Document Type


Date of Degree

Summer 2019

Access Restrictions

Access restricted until 09/04/2021

Degree Name

PhD (Doctor of Philosophy)

Degree In

Psychological and Quantitative Foundations

First Advisor

Liu, William M

First Committee Member

Ali, Saba R

Second Committee Member

Priest, Jacob B

Third Committee Member

Vispoel, Walter

Fourth Committee Member

Kivlighan, D Martin


This dissertation consists of two articles. The first reviews research on repartnering by bereaved partners with recommendations for practitioners. Potential repartnering challenges, such as comparing relationships between the new and deceased partner, feelings of guilt about entering a new relationship, and lower intimacy and engagement in the new relationship are discussed, in addition to other factors that affect repartnering, such as age, gender, the types of death, and the presence of children. The second article examines repartnering among older bereaved partners. Data from two waves of the National Social Life, Health, and Aging Project (NSHAP) were analyzed for bereaved partners who had experienced the death of a partner at wave 1 and who were (N = 46) or were not (N = 372) repartnered at wave 2. Specifically, analyses examined whether a) loneliness, depression, happiness, and non-partner social support (NPSS) at wave 1 (T1) affect repartnering at wave 2 (T2), b) whether repartnering is uniquely associated with time 2 loneliness, depression, and happiness, and for those bereaved partners who repartnered, c) depression, loneliness, and happiness will relate to the quality of the new relationship. Results found that a) only younger age and identifying as male were negative associated with having repartnered, b) NPSS at T2 was uniquely associated with depression, loneliness, and happiness, but repartnered status was not, c) T2 NPSS was associated with quality of the new relationship, but loneliness, depression, and happiness were not, and d) being a repartnered female was associated with lower depression when T2NPSS was high. Overall, non-partner social support appears to be a more important factor in psychological well-being than repartnering among older bereaved partners, despite some repartnering challenges.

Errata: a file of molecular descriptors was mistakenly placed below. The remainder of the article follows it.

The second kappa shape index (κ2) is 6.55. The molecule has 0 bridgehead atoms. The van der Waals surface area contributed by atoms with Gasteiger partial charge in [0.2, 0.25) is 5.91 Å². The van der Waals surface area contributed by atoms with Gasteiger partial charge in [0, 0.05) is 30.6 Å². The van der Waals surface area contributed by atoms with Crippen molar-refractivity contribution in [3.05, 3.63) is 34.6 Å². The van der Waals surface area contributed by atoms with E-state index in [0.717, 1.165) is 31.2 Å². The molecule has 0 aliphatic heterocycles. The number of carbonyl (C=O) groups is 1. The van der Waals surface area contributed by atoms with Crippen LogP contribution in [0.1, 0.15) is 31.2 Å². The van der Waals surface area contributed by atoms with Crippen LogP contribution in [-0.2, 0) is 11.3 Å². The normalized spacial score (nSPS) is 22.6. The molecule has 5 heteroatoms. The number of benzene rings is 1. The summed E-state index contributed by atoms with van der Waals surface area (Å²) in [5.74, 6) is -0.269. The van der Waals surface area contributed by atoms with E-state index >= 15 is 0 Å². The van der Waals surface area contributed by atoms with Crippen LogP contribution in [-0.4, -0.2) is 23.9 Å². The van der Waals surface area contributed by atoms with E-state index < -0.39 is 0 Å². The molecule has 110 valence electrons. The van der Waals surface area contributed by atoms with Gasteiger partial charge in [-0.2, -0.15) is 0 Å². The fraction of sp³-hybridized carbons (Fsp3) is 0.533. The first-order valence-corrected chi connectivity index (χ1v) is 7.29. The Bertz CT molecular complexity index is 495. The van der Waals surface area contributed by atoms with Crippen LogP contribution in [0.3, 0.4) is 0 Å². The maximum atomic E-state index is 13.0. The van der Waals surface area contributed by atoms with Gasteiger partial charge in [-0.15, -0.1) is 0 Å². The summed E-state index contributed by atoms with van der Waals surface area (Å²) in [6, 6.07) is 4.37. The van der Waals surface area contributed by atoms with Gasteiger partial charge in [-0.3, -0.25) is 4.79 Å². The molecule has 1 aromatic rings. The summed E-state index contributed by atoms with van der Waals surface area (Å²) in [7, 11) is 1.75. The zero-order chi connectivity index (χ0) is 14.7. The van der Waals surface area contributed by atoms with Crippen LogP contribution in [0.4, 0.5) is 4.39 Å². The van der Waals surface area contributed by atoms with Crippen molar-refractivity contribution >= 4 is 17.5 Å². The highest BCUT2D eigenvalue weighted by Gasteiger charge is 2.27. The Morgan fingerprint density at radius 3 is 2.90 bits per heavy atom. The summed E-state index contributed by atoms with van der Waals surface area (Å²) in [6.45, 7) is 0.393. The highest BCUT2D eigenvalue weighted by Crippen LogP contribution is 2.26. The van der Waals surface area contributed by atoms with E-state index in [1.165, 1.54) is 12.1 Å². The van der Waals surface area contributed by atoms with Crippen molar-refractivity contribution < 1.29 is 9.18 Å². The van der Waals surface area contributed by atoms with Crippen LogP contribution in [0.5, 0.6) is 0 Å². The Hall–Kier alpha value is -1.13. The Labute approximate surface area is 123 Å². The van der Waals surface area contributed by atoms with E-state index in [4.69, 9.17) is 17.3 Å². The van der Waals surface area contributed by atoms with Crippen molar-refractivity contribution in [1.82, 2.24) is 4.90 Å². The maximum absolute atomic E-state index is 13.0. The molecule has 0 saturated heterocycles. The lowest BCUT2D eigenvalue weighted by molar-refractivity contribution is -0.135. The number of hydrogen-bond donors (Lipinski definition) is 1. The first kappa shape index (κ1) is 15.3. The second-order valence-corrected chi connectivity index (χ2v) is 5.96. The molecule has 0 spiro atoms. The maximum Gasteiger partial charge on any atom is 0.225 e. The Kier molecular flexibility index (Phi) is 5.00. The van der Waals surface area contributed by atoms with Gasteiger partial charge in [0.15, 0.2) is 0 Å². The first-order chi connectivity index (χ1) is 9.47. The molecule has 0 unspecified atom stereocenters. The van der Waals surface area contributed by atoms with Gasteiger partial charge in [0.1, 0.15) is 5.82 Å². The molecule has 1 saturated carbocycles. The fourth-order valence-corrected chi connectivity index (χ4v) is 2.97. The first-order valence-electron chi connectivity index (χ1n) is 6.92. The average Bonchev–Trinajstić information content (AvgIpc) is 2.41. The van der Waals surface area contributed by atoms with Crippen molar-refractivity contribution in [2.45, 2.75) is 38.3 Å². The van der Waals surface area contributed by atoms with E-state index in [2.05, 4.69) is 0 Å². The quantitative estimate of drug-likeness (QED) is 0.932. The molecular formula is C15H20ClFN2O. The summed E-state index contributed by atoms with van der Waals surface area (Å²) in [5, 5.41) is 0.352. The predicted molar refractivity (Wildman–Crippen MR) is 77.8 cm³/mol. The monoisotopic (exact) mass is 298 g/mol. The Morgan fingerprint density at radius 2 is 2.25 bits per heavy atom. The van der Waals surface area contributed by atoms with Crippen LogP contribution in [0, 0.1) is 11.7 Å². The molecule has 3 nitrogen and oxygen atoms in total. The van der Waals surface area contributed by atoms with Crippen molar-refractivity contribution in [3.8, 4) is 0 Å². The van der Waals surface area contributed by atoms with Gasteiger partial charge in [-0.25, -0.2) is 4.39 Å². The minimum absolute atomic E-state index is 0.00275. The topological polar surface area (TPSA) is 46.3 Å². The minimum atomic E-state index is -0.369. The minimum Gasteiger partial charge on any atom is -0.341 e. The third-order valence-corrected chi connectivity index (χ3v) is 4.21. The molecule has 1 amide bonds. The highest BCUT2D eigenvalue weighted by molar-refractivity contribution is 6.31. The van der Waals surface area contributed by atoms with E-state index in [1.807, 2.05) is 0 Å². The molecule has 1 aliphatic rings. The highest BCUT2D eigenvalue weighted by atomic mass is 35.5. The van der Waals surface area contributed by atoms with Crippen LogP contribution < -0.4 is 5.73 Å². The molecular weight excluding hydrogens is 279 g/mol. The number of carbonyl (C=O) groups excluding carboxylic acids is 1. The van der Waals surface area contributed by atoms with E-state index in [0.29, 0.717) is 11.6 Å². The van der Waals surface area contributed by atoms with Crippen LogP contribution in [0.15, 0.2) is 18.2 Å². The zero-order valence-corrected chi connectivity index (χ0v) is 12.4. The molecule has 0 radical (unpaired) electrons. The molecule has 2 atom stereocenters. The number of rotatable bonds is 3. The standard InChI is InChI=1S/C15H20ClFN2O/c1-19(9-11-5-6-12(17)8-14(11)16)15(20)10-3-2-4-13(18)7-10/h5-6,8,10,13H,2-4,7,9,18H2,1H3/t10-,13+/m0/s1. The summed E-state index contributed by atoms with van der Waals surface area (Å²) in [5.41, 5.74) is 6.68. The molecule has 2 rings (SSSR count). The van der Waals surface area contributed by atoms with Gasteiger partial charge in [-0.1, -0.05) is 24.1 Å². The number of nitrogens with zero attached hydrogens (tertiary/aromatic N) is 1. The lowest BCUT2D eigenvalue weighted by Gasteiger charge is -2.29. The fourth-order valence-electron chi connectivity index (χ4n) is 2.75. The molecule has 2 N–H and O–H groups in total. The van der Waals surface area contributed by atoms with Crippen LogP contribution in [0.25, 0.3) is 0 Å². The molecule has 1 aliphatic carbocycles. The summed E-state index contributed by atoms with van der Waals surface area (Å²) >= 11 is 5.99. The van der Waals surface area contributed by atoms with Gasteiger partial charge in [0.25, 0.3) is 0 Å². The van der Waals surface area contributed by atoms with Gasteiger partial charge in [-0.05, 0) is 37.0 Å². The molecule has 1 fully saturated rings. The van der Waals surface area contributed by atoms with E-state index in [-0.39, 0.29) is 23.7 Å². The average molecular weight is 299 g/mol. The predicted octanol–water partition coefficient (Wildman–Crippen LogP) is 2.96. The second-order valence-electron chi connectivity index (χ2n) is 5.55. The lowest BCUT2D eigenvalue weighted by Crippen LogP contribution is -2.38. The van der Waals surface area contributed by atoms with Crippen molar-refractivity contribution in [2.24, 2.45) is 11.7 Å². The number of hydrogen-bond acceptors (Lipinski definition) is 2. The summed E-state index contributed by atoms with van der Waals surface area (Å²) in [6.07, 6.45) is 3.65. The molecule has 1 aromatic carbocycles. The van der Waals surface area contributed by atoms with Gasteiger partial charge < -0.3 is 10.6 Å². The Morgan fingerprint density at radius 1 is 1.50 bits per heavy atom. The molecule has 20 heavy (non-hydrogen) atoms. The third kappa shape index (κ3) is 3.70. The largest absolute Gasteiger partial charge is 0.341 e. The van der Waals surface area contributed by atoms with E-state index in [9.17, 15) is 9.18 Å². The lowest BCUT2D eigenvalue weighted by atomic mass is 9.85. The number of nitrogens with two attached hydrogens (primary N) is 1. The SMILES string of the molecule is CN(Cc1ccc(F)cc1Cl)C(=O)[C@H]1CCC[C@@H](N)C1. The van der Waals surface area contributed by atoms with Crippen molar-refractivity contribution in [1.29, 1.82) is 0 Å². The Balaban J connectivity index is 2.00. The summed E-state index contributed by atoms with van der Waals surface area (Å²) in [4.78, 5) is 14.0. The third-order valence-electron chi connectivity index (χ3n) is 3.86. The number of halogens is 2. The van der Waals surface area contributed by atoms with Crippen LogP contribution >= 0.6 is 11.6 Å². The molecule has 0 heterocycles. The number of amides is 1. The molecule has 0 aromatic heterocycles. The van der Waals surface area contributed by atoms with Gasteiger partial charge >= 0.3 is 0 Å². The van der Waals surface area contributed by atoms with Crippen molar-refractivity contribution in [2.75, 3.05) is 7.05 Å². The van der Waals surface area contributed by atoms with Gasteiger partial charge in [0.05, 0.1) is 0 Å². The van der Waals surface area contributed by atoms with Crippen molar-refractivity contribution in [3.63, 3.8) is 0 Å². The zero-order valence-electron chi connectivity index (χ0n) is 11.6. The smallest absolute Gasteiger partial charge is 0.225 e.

Depression, Grief, Loneliness, Loss, Remarriage, Repartnering


viii, 91 pages


Includes bibliographical references


Copyright © 2019 Alexander James Rice

Available for download on Saturday, September 04, 2021